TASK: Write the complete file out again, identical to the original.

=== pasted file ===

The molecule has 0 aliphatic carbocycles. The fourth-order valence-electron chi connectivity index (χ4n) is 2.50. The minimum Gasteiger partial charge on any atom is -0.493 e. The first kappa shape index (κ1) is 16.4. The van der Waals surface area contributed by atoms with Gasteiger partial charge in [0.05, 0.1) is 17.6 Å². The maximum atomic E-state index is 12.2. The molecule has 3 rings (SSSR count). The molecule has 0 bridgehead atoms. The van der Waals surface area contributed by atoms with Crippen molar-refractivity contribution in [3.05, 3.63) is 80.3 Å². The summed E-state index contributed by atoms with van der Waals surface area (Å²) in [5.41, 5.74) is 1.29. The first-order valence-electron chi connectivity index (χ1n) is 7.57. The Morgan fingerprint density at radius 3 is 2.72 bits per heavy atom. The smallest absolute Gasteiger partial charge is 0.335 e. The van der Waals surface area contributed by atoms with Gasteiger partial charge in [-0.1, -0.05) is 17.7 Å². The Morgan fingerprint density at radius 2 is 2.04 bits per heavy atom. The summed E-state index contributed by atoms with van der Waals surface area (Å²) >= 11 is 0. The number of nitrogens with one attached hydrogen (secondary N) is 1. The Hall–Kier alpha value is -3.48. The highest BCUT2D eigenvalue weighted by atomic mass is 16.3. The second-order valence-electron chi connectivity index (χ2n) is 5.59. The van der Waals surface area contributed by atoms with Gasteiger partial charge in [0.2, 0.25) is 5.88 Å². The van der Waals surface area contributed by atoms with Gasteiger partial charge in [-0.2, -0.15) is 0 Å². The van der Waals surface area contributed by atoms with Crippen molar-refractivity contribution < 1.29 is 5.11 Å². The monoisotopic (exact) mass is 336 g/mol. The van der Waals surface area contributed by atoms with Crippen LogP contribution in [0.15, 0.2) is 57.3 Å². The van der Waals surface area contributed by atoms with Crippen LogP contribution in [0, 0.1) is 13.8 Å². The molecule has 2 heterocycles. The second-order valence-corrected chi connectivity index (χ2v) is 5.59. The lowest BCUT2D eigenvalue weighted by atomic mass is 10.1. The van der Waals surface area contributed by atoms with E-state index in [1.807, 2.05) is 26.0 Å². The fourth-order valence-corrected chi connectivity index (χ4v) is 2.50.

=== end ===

The molecule has 0 aliphatic carbocycles. The fourth-order valence-electron chi connectivity index (χ4n) is 2.50. The minimum Gasteiger partial charge on any atom is -0.493 e. The first kappa shape index (κ1) is 16.4. The van der Waals surface area contributed by atoms with Gasteiger partial charge in [0.05, 0.1) is 17.6 Å². The maximum atomic E-state index is 12.2. The molecule has 3 rings (SSSR count). The molecule has 0 bridgehead atoms. The van der Waals surface area contributed by atoms with Crippen molar-refractivity contribution in [3.05, 3.63) is 80.3 Å². The summed E-state index contributed by atoms with van der Waals surface area (Å²) in [5.41, 5.74) is 1.29. The first-order valence-electron chi connectivity index (χ1n) is 7.57. The Morgan fingerprint density at radius 3 is 2.72 bits per heavy atom. The smallest absolute Gasteiger partial charge is 0.335 e. The van der Waals surface area contributed by atoms with Gasteiger partial charge in [-0.1, -0.05) is 17.7 Å². The Morgan fingerprint density at radius 2 is 2.04 bits per heavy atom. The summed E-state index contributed by atoms with van der Waals surface area (Å²) >= 11 is 0. The number of nitrogens with one attached hydrogen (secondary N) is 1. The Hall–Kier alpha value is -3.48. The highest BCUT2D eigenvalue weighted by atomic mass is 16.3. The second-order valence-electron chi connectivity index (χ2n) is 5.59. The van der Waals surface area contributed by atoms with Gasteiger partial charge in [0.2, 0.25) is 5.88 Å². The van der Waals surface area contributed by atoms with Gasteiger partial charge in [-0.2, -0.15) is 0 Å². The van der Waals surface area contributed by atoms with Crippen molar-refractivity contribution < 1.29 is 5.11 Å². The monoisotopic (exact) mass is 336 g/mol. The van der Waals surface area contributed by atoms with Crippen LogP contribution in [0.15, 0.2) is 57.3 Å². The van der Waals surface area contributed by atoms with Crippen LogP contribution in [0, 0.1) is 13.8 Å². The molecule has 2 heterocycles. The second-order valence-corrected chi connectivity index (χ2v) is 5.59. The lowest BCUT2D eigenvalue weighted by atomic mass is 10.1. The van der Waals surface area contributed by atoms with E-state index in [1.807, 2.05) is 26.0 Å². The fourth-order valence-corrected chi connectivity index (χ4v) is 2.50.